We lost ‘our’ cat, Fat Cat, last October.
When I say ‘lost’, as far as we are aware she is safe and well. She wasn’t really our cat – she belonged to a neighbour, though she spent more time with us. The neighbours moved house, and had the audacity to take their pet with them.
Fat Cat moved in with us in spring 2013, not long after we moved in ourselves. She’d invite herself in – one night we even went up to bed and found her already curled up on it. We received that “yeah what” look so perfected by cats (and teenagers, probably) – and that was that.
We became her surrogate slaves.
She’s a beautiful cat, very affectionate and a real cuddle monster. When I was pregnant with Hugo she would wrap herself around my bump – I think she knew there was a baby in there, that she could hear his heartbeat. She has been a real comfort to us since Hugo died – I’ve written about her before – but just to give a brief precis she would demand a morning cuddle in bed, demand cuddles on the sofa (no matter whether or not I was trying to read), and demand I stop working on the laptop to give her a cuddle.
Not that I minded these demands: her purr is soothing, as is stroking her rich fur. She’d also have a way of looking at you that felt like she was looking right in to my soul.
She would spend most of her time with us. While we didn’t directly encourage her to come in to her house (she would just come in if a door or window was open, and if not sit outside a window meowing loudly and piteously until we let her in), we didn’t exactly discourage her either by providing love and fuss.
But as they say cats choose where they live I think it was a mutually agreeable situation. We have lots of love to give and needed comfort, and Fat Cat loves affection and had lots of love to give too.
Fat Cat became a member of our household. When we went away for the weekend she sat outside in confusion and even followed us to our car. A friend checked our house when we went on holiday and Fat Cat bolted out to see her, I think hoping she was us.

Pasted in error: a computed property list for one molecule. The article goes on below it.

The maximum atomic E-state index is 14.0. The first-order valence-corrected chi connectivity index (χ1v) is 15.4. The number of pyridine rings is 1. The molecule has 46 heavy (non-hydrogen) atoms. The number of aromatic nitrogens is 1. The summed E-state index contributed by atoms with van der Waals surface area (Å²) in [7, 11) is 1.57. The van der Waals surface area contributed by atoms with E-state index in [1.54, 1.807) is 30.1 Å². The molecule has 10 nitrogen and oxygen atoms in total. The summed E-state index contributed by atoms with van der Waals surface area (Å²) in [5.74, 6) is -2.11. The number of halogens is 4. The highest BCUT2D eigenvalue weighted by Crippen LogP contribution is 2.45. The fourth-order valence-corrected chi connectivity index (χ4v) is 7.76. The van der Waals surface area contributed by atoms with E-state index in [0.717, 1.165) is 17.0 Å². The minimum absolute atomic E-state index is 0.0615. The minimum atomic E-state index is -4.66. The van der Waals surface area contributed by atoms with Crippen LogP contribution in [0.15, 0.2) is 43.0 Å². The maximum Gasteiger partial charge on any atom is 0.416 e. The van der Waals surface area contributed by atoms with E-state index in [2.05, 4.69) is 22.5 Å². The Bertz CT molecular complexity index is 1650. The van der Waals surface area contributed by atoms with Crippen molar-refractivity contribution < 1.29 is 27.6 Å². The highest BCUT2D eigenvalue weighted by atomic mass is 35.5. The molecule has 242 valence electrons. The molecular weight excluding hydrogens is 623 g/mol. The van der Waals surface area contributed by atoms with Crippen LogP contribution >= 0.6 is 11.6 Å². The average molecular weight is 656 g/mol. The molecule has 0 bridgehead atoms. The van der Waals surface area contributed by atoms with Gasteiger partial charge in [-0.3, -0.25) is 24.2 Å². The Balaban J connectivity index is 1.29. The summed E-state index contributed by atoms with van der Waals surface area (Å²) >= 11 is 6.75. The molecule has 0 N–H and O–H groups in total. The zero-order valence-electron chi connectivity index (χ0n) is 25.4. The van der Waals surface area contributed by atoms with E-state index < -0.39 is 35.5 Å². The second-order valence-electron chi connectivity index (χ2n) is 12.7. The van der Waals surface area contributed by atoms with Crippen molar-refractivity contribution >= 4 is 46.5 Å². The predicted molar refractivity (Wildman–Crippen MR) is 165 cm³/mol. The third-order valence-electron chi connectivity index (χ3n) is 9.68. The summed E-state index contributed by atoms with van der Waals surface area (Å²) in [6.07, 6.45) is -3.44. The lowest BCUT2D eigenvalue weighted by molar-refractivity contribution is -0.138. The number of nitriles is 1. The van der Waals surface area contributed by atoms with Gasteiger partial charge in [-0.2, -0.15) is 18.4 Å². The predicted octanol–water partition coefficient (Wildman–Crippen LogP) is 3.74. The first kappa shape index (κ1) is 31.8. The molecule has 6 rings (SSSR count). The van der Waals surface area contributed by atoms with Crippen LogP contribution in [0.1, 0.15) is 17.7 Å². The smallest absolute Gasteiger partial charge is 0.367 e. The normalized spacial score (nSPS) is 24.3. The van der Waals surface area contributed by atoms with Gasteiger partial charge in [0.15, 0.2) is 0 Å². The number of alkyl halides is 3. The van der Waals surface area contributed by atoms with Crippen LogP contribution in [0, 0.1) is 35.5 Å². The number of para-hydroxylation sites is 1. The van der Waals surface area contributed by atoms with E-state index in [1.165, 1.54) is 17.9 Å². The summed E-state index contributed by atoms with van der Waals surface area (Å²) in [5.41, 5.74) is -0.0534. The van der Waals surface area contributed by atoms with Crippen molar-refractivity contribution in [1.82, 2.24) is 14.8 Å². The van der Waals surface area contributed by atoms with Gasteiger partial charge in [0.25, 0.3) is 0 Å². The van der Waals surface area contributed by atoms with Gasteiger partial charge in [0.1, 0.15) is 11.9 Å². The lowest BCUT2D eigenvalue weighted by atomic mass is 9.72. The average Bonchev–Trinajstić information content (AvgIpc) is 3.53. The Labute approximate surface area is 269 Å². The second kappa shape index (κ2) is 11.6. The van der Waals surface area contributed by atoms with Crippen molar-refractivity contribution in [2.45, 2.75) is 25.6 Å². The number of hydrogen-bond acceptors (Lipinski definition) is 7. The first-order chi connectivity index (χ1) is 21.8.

We even received the ultimate acknowledgement of cat love – birds and mice in various states of existence. One of the funniest memories is of her miaowing at the window (it sounded very strange because she had the bird in her mouth) desperate to be allowed in to give us her present. It obviously wasn’t funny for the poor bird.
Fat Cat had an amazing ability to sense spiders. She’d bat them until they no longer scurried, but would then be disappointed that her new toy no longer moved. I’m terrified of them, so her dealing with the fearsome arachnids was like she was earning her keep.
Being such a beautiful cat, she was much photographed by both Martin and me. She was generally pretty placid and chilled out, making it easy to get good shots of her. This made her a regular and much-admired feature on my Instagram feed too.
Fat Cat was good company, and such a comfort especially in the early days of our grief. She would never ask us awkward questions, or have any expectations of us other than love and cuddles.
So when we didn’t see Fat Cat for a couple of days we we were worried. We went around to her real owners’ house on the next street and were gutted to see the ‘Sold’ sign. Her family moving house was never a consideration, it never entered our heads.
I went home and cried.
We were hoping she might reappear, but she didn’t. I even got in touch with the estate agent, knowing they couldn’t give me any information about where the people had moved to but briefly explaining that their cat would be a regular visitor to our home, and we wanted to check she was ok. Not knowing anything about the family or where they had moved to, we were worried in case she had been given up to a rescue. Happily (or not so much for us) the estate agent reported Fat Cat is alive and well with her family in their new home.
Martin and I wonder whether she has suckered a new family yet – she’s that kind of cat, using her charms and trying her luck to get what she wants.
Her absence was felt acutely for a good few weeks after her family moved – we had been so used to her routine, her company, her comfort.
There is a happy end to this story – Fat Cat made us realise we needed to be official slaves to a moggy of our own.
We’d like to introduce you to Oscar.
Last week, we adopted Oscar from a rescue charity. About a year old, he was found abandoned in a bin and is named after the Sesame Street character. He’s black with a little white bib and is so bold and confident it’s like he’s lived in our house forever. The early hours of the morning are a great time to play, apparently, chasing his little ball around the wooden floor of the bedroom and tunnelling under the duvet to attack my feet. Oscar is my little shadow and follows me around everywhere – when he’s not getting in to mischief, that is.
He is kind of like a toddler in cat form – you can psychoanalyse that if you like. We both love him already.
Thank you Fat Cat for all the comfort and entertainment you provided. It feels a bit like you are the Littlest Hobo, there to help Martin and me through the most difficult times imaginable.